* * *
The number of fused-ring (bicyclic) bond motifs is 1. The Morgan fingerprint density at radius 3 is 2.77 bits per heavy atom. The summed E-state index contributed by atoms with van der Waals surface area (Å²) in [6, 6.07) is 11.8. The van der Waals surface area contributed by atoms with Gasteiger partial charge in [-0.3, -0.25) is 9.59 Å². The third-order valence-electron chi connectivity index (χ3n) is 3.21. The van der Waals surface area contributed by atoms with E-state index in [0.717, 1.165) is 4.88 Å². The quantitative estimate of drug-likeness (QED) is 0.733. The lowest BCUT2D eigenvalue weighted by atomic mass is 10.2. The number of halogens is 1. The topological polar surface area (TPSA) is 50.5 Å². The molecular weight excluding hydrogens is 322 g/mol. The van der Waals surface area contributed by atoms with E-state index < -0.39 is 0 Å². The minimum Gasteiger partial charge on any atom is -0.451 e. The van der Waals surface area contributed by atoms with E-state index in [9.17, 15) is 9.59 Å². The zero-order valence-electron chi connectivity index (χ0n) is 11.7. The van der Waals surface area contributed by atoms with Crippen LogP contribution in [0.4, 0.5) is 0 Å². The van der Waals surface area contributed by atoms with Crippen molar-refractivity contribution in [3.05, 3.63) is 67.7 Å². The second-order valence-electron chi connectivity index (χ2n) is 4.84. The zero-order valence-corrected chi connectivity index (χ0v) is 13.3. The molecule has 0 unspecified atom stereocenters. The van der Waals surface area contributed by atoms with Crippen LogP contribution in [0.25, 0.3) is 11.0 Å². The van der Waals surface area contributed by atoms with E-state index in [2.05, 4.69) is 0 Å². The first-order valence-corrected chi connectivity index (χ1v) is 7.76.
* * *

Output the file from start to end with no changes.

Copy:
The number of fused-ring (bicyclic) bond motifs is 1. The Morgan fingerprint density at radius 3 is 2.77 bits per heavy atom. The summed E-state index contributed by atoms with van der Waals surface area (Å²) in [6, 6.07) is 11.8. The van der Waals surface area contributed by atoms with Gasteiger partial charge in [-0.3, -0.25) is 9.59 Å². The third-order valence-electron chi connectivity index (χ3n) is 3.21. The van der Waals surface area contributed by atoms with E-state index in [0.717, 1.165) is 4.88 Å². The quantitative estimate of drug-likeness (QED) is 0.733. The lowest BCUT2D eigenvalue weighted by atomic mass is 10.2. The number of halogens is 1. The topological polar surface area (TPSA) is 50.5 Å². The molecular weight excluding hydrogens is 322 g/mol. The van der Waals surface area contributed by atoms with E-state index < -0.39 is 0 Å². The minimum Gasteiger partial charge on any atom is -0.451 e. The van der Waals surface area contributed by atoms with E-state index in [9.17, 15) is 9.59 Å². The zero-order valence-electron chi connectivity index (χ0n) is 11.7. The van der Waals surface area contributed by atoms with Crippen LogP contribution in [0.4, 0.5) is 0 Å². The van der Waals surface area contributed by atoms with Crippen molar-refractivity contribution in [3.05, 3.63) is 67.7 Å². The second-order valence-electron chi connectivity index (χ2n) is 4.84. The zero-order valence-corrected chi connectivity index (χ0v) is 13.3. The molecule has 0 unspecified atom stereocenters. The van der Waals surface area contributed by atoms with Crippen LogP contribution in [0.25, 0.3) is 11.0 Å². The van der Waals surface area contributed by atoms with E-state index in [2.05, 4.69) is 0 Å². The first-order valence-corrected chi connectivity index (χ1v) is 7.76.